The remainder of the paper is organized as follows. Section 2 discusses the characteristics of the Chinese IPO market and review prior research on this market. Section 3 discusses data and empirical methodology while Section 4 presents empirical results. Finally, Section 5 concludes the paper.
In 1978, China initiated various reforms to restructure its economy towards a ‘socialist-market’ economy. An important step for this movement was privatizing state-owned enterprises (SOEs) by issuing shares to the public via IPOs. Although the first privatization took place in 1984, subsequent IPO activity was quite modest. In all, there were only 44 IPO issues between 1984 and 1990. The low popularity of IPOs was due in large part to the fact that there were no organized stock exchanges to trade shares. Recognizing the lack of market liquidity, the state established two new stock exchanges in Shanghai and Shenzhen in December 1990 and July 1991, respectively.
Before the establishment of these two stock exchanges, the underwriting industry effectively did not exist. With the rapid growth in the stock market, this new industry began to develop quickly. According to a report of The People’s Bank of China (the central bank of China), by year 2001 there are 177 investment banks authorized to underwrite the IPOs. The total asset of the 177 investment banks is 550 billion RMB, and their total liability is 478 billion. All investment banks are established by some government departments or large state owned firms. Thus, the state has a large control power on these investment banks.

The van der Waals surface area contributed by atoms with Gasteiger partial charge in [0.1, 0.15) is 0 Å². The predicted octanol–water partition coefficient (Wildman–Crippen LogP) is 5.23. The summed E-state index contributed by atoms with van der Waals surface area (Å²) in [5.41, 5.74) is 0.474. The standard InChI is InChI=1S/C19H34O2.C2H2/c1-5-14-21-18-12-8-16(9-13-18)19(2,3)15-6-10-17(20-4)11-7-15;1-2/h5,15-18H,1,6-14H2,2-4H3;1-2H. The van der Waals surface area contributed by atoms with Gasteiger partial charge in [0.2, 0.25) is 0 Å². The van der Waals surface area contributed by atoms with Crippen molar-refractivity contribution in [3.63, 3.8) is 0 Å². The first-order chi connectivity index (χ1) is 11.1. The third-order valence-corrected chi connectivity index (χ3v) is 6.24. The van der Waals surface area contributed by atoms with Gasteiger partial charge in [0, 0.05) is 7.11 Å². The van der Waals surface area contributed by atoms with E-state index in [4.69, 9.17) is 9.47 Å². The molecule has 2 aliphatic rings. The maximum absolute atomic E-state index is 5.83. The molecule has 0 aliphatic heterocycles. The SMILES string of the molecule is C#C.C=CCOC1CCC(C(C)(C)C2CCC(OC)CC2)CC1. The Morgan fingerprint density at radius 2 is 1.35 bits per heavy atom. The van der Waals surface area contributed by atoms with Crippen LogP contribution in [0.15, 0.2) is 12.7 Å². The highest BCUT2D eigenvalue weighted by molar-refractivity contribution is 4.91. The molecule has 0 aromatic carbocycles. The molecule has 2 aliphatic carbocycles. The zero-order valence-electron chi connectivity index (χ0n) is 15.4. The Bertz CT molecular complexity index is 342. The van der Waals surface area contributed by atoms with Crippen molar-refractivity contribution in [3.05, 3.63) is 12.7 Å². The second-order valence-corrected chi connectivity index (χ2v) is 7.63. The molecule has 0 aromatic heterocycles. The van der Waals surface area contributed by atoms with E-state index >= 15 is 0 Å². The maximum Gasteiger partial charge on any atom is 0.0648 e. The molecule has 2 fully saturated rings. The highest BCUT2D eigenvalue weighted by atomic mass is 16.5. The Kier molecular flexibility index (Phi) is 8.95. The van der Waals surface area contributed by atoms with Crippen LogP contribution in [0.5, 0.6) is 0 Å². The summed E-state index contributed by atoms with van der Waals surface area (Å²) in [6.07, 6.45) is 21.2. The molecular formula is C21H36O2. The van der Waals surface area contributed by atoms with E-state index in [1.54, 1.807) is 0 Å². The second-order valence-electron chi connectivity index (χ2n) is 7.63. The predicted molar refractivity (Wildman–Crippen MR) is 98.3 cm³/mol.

The initial public offering process is quite similar with that of the U.S. except that there are more regulations and more tedious application process. A substantial proportion of the initial public offerings is linked to the privatization of state-owned firms. The Chinese government introduced five major categories of shares: (1) state shares, which are held by the State Assets Management Bureau (SAMB); (2) institutional shares held by other state-owned enterprises; (3) employee shares held by managers and employees; (4) ordinary domestic shares (or A-shares), which can be purchased only by Chinese citizens on the Shanghai or Shenzhen Exchange; and (5) foreign shares, which can be purchased only by foreign investors in Mainland China (B-shares), through the Hong Kong Stock Exchange (H-shares) or the NYSE (N-shares). Only A-shares and B-shares are traded on the Shanghai and Shenzhen exchanges. The first three types of shares are not tradable in official exchanges, whereas trading of employee shares is allowed some time (typically one year) after the IPO.